Lessons learnt on recruitment and fieldwork from a pilot European human biomonitoring survey

Ulrike Fiddicke*, Kerstin Becker, Gerda Schwedler, Margarete Seiwert, Reinhard Joas, Anke Joas, Pierre Biot, Dominique Aerts, Ludwine Casteleyn, Birgit Dumez, Argelia Castaño, Marta Esteban, Jürgen Angerer, Holger M. Koch, Greet Schoeters, Elly Den Hond, Ovnair Sepai, Karen Exley, Lisbeth E. Knudsen, Milena HorvatLouis Bloemen, Andromachi Katsonouri, Adamos Hadjipanayis, Milena Cerna, Andrea Krsková, Janne Fangel Jensen, Jeanette K.S. Nielsen, Peter Rudnai, Szilvia Közepésy, Arno C. Gutleb, Marc E. Fischer, Danuta Ligocka, Joanna Kamińska, M. Fátima Reis, Sónia Namorado, Ioana Rodica Lupsa, Anca E. Gurzau, Katarína Halzlová, Darja Mazej, Janja Snoj Tratnik, Teresa C. Rivas, Silvia Gómez, Marika Berglund, Kristin Larsson, Andrea Lehmann, Pierre Crettaz, Marie Christine Dewolf, Damien Burns, Anne Kellegher, Marike Kolossa-Gehring

*Corresponding author for this work

Research output: Contribution to journalArticlepeer-review

19 Citations (Scopus)


Within the European Environment and Health Action Plan an initiative to establish a coherent human biomonitoring approach in Europe was started. The project COPHES (COnsortium to Perform Human biomonitoring on a European Scale) developed recommendations for a harmonized conduct of a human biomonitoring (HBM) survey which came into action as the pilot study DEMOCOPHES (DEMOnstration of a study to COordinate and Perform Human biomonitoring on a European Scale). Seventeen European countries conducted a survey with harmonized instruments for, inter alia, recruitment, fieldwork and sampling, in autumn/winter 2011/2012. Based on the countries' experiences of conducting the pilot study, following lessons learnt were compiled: the harmonized fieldwork instruments (basic questionnaire, urine and hair sampling) turned out to be very valuable for future HBM surveys on the European scale. A school approach was favoured by most of the countries to recruit school-aged children according to the established guidelines and country specific experiences. To avoid a low participation rate, intensive communication with the involved institutions and possible participants proved to be necessary. The communication material should also include information on exclusion criteria and offered incentives. Telephone contact to the participants the day before fieldwork during the survey can prevent the forgetting of appointments and first morning urine samples. To achieve comparable results on the European scale, training of interviewers in all issues of recruitment, fieldwork and sampling through information material and training sessions is crucial. A survey involving many European countries needs time for preparation and conduct. Materials for quality control prepared for all steps of recruitment, fieldwork and sampling proved to be important to warrant reliable results.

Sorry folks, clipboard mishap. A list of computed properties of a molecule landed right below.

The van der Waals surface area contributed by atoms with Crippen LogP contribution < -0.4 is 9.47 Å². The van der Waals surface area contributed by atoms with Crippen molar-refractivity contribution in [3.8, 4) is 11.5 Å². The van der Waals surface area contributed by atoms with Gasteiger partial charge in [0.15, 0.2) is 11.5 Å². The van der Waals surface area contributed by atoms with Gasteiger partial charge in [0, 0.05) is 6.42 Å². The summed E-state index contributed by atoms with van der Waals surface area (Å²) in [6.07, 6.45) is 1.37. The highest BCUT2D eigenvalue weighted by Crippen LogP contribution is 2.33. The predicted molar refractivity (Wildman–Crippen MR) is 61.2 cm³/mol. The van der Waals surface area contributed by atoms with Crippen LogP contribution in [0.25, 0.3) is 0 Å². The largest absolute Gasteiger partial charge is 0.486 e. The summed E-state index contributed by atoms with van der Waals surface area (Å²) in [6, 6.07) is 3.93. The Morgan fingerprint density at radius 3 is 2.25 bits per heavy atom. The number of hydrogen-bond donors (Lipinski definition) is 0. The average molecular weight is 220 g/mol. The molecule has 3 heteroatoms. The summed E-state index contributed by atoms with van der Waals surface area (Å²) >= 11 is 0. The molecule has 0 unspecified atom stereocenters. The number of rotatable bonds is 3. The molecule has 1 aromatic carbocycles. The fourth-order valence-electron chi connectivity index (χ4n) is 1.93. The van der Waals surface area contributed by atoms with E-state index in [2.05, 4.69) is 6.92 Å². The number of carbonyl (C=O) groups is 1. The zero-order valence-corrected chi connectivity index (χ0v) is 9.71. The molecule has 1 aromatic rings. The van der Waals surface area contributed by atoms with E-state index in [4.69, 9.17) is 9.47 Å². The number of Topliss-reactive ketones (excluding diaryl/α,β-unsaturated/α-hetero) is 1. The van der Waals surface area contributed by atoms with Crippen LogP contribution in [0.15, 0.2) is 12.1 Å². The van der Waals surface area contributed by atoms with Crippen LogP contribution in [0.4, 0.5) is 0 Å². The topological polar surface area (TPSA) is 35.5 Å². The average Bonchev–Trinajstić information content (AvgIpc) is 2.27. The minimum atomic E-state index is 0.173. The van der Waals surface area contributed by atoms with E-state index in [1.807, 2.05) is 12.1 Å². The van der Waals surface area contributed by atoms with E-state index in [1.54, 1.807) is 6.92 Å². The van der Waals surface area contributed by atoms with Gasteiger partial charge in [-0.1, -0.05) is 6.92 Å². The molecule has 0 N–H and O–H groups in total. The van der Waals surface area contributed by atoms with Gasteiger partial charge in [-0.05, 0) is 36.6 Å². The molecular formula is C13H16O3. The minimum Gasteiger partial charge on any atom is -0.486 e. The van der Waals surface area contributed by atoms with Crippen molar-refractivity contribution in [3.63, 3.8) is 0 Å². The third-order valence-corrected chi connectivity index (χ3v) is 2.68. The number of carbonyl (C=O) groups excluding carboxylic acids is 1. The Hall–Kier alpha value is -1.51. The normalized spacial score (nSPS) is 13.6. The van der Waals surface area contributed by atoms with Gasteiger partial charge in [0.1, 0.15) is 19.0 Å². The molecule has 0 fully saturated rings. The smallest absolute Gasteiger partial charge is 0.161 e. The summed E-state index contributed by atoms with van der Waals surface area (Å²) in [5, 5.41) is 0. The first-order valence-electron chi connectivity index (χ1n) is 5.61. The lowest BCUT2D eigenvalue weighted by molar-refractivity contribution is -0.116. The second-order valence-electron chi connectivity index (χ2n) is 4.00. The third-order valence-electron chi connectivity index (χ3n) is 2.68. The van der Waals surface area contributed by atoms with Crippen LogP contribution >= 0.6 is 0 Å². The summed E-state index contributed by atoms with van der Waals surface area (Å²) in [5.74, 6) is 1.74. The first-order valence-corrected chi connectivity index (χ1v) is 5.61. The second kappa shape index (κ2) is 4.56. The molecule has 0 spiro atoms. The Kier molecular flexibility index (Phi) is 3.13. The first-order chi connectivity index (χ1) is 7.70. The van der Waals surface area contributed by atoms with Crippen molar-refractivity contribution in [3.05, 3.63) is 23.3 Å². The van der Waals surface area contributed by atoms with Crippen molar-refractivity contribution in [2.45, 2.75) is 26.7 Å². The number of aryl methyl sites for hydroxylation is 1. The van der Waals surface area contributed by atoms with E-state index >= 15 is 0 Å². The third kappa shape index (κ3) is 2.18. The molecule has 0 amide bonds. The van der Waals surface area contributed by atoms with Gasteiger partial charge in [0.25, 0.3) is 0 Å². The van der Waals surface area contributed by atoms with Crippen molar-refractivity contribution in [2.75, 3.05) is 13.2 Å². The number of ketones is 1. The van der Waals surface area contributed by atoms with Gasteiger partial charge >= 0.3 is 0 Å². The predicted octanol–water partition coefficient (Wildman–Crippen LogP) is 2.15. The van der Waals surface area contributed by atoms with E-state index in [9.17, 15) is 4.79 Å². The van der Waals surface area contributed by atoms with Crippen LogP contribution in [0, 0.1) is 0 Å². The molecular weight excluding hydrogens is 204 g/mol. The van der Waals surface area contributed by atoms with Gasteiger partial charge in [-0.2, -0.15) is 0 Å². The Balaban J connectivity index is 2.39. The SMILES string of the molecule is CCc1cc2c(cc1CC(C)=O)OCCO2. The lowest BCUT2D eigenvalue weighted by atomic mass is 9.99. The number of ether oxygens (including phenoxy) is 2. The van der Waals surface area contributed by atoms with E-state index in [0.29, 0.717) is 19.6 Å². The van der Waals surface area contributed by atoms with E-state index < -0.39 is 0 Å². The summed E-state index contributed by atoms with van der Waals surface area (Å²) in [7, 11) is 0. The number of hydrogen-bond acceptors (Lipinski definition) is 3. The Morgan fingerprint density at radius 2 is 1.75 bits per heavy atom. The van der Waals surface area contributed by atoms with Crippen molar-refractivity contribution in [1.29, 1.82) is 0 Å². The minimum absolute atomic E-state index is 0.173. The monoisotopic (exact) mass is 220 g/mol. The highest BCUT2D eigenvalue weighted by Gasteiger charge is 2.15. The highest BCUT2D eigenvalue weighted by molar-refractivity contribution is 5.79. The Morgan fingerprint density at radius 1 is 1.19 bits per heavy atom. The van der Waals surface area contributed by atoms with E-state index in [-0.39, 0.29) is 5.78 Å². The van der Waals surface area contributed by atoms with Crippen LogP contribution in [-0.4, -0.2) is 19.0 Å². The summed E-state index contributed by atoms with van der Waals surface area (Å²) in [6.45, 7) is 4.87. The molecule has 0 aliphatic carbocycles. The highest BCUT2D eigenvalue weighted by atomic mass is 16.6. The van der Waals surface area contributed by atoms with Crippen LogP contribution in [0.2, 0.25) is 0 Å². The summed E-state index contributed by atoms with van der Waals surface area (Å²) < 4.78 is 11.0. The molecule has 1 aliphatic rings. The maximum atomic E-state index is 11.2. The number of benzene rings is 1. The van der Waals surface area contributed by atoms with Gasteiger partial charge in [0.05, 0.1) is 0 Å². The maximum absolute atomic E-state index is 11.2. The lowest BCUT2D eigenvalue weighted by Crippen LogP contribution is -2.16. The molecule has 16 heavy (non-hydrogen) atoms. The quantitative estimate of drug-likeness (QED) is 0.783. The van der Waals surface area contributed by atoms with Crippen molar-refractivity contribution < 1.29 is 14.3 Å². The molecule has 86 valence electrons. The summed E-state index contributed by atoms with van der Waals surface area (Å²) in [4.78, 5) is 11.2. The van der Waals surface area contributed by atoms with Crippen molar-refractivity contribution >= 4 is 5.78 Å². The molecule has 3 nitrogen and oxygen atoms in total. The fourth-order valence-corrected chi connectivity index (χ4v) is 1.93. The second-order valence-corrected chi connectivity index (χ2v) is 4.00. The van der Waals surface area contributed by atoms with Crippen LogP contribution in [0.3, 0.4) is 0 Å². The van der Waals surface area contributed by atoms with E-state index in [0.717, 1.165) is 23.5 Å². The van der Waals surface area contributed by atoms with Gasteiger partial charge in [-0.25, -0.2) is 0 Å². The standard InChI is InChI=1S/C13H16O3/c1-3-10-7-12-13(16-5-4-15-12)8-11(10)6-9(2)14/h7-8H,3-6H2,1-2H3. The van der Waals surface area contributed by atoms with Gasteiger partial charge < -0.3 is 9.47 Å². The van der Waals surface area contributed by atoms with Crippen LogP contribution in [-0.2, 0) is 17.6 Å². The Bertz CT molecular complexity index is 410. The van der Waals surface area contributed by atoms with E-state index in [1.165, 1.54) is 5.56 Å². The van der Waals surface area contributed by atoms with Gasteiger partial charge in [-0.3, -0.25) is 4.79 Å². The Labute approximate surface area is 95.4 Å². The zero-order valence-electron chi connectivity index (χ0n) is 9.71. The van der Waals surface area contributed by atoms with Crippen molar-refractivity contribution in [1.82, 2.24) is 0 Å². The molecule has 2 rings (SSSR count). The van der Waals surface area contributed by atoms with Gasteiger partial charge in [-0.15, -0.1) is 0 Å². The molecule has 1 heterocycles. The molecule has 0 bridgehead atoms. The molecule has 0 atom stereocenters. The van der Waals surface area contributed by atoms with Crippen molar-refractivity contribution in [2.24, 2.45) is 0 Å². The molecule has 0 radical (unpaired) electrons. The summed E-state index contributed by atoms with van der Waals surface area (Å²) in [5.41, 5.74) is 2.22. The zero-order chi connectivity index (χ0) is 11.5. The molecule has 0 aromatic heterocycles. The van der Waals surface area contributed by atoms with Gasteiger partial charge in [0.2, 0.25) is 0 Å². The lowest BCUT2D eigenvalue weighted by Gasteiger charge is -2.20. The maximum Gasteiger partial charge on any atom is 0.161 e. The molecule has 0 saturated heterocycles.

Original languageEnglish
Pages (from-to)15-23
Number of pages9
JournalEnvironmental Research
Publication statusPublished - Aug 2015

Bibliographical note

Publisher Copyright:
© 2014 Elsevier Inc.


  • Fieldwork
  • Human biomonitoring
  • Lessons learned
  • Recruitment


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